When it comes to skateboarding, there’s an argument that sparks debate like no other: Skateboard vs longboard – which is better and what’s the difference?
Lifelong friendships have been ended over less, but to a layman it may seem unclear what the big fuss is all about. It’s all the same thing, right? Well, yes. And no.
Let me explain.
A Common Ancestor
The story of skateboarding and longboarding starts as long ago as the 1940s and 50s, when surfing became a popular sport in California.
By nailing some roller skate wheels to a wooden board, surfers invented ‘sidewalk surfing’ in order to pass the time and hone their skills on dry land whenever ocean conditions were less than desirable.
This new fad quickly developed into a sport of its own and continued to gain momentum as time passed.
Today there are millions of people of all ages and walks of life that practice some form of skateboarding and the numbers continue to grow as certain stigmas die out and new people gain access to equipment and facilities.
What’s the Difference Between a Longboard and a Skateboard?
Ultimately, the main distinction between longboards and skateboards is length. There are other contributing factors too, but the most obvious difference is the size of the board or deck that you stand on.
A skateboard is relatively short (28” to 32”) and a longboard is longer (33” to 59”) in length.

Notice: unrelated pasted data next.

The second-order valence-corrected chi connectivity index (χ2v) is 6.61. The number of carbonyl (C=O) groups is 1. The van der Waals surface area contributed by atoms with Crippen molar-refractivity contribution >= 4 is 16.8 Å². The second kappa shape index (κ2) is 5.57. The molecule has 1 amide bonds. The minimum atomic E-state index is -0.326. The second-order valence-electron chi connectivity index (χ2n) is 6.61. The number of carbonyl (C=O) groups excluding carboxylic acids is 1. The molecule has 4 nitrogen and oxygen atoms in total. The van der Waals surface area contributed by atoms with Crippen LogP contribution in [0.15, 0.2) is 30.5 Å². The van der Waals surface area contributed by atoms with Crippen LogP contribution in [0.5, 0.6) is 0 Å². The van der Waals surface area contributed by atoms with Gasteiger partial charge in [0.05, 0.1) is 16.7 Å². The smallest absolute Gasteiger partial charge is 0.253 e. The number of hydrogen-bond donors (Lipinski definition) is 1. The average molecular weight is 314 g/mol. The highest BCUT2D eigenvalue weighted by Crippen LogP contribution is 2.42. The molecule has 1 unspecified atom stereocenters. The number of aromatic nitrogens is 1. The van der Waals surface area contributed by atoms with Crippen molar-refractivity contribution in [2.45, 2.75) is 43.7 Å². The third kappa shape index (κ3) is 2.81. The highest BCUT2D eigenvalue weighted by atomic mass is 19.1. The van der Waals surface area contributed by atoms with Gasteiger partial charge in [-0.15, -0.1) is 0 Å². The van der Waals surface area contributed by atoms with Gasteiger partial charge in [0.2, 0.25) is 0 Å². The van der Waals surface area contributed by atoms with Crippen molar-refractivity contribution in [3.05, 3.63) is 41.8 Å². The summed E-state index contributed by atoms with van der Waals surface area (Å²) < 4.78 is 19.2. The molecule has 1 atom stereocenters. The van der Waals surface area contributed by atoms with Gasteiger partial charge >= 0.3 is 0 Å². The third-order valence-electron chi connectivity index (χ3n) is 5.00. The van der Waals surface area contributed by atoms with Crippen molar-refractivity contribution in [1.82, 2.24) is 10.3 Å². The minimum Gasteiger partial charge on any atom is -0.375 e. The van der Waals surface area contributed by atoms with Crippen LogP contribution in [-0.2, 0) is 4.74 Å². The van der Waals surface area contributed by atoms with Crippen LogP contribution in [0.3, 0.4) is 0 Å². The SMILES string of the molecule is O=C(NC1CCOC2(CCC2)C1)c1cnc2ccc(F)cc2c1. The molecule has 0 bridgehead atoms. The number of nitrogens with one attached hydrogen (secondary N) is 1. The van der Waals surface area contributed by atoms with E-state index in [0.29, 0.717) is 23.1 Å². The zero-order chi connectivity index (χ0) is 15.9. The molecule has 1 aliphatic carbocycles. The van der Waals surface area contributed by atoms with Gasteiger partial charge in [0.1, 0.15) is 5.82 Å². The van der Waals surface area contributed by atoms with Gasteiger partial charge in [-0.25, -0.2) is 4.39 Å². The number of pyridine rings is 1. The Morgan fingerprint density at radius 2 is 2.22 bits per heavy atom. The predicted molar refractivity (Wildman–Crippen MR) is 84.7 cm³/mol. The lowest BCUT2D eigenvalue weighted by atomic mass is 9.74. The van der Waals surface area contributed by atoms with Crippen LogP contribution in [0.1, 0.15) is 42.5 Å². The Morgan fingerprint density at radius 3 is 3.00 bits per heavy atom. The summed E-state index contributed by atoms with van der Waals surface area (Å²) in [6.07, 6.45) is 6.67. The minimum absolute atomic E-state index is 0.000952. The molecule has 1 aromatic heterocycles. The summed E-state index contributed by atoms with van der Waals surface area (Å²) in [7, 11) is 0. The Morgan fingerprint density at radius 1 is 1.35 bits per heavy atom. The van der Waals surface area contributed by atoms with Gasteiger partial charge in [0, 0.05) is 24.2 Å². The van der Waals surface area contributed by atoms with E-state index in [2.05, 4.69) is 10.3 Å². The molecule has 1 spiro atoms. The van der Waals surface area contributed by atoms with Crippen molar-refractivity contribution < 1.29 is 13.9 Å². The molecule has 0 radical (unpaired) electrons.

Skateboards tend to be roughly the same length and shape, varying mostly in width, but the sky’s the limit when it comes to longboards, despite the practicality of enormous boards and outlandish shapes.
Longboards vs Skateboards – Every Shape Has a Purpose
Longboards come in a variety of shapes tailored to different disciplines. They include blunt, single kick, double kick, pintail, fishtail, drop through, symmetrical and popsicle as well as anything from coffins shapes to free-form cut-outs of cartoon characters just to name a few.
Every shape has a purpose. A pintail allows you to carve hard, a symmetrical or twin enables the board to be ridden in either direction, while a drop through has a lower center of gravity, which aids in pushing. You get the idea.
Modern skateboards on the other hand come standard in a popsicle shape, which is symmetrical.
It has two kicktails to enable you to pop ollies and other tricks – crucial skills needed to navigate the streets and skate park. It typically looks like the kind of thing you’d see Tony Hawk skating.
It goes without saying that a longboard and skateboard can both be used for similar purposes, depending on size, shape and hardware configurations of course.
If you put your mind to it, almost any deck can be used for tricks or flatland cruising. Some are just better at it than others, with only a few extreme exceptions. Downhill being one of them.
The Culture of Skateboarders vs Longboarders
Both skateboarders and longboarders are just people in their own right. They might act and dress differently, but in the end everybody just wants to have fun on a wooden plank with wheels stuck to the bottom, despite what some sour grapes might say.
In the longboard vs skateboard argument, most of the opposition seems to come from skateboarders.
Some skateboarders seem to think that the only skateboards you should ride are street/trick decks with hard wheels, designed for grinding, popping ollies, kickflips and vert tricks.
They insinuate that longboarding is soft and unchallenging, but this is clearly not the case.